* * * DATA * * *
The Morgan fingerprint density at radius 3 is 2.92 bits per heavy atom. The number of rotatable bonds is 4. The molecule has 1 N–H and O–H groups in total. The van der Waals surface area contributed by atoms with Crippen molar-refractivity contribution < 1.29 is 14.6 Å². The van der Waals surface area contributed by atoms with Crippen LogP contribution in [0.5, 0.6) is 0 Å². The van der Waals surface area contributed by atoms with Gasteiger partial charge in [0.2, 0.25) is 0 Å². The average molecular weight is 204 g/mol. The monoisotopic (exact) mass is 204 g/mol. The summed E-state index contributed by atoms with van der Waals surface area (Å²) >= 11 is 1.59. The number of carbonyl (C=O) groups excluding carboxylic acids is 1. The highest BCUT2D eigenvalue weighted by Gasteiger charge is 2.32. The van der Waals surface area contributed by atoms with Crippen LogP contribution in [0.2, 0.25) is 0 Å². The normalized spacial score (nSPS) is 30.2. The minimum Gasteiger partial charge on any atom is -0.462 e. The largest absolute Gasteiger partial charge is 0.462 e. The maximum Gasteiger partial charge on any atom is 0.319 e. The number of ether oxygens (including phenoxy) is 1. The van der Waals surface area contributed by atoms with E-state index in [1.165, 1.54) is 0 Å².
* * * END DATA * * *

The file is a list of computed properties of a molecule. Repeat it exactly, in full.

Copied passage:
The Morgan fingerprint density at radius 3 is 2.92 bits per heavy atom. The number of rotatable bonds is 4. The molecule has 1 N–H and O–H groups in total. The van der Waals surface area contributed by atoms with Crippen molar-refractivity contribution < 1.29 is 14.6 Å². The van der Waals surface area contributed by atoms with Crippen LogP contribution in [0.5, 0.6) is 0 Å². The van der Waals surface area contributed by atoms with Gasteiger partial charge in [0.2, 0.25) is 0 Å². The average molecular weight is 204 g/mol. The monoisotopic (exact) mass is 204 g/mol. The summed E-state index contributed by atoms with van der Waals surface area (Å²) >= 11 is 1.59. The number of carbonyl (C=O) groups excluding carboxylic acids is 1. The highest BCUT2D eigenvalue weighted by Gasteiger charge is 2.32. The van der Waals surface area contributed by atoms with Crippen LogP contribution in [0.2, 0.25) is 0 Å². The normalized spacial score (nSPS) is 30.2. The minimum Gasteiger partial charge on any atom is -0.462 e. The largest absolute Gasteiger partial charge is 0.462 e. The maximum Gasteiger partial charge on any atom is 0.319 e. The number of ether oxygens (including phenoxy) is 1. The van der Waals surface area contributed by atoms with E-state index in [1.165, 1.54) is 0 Å².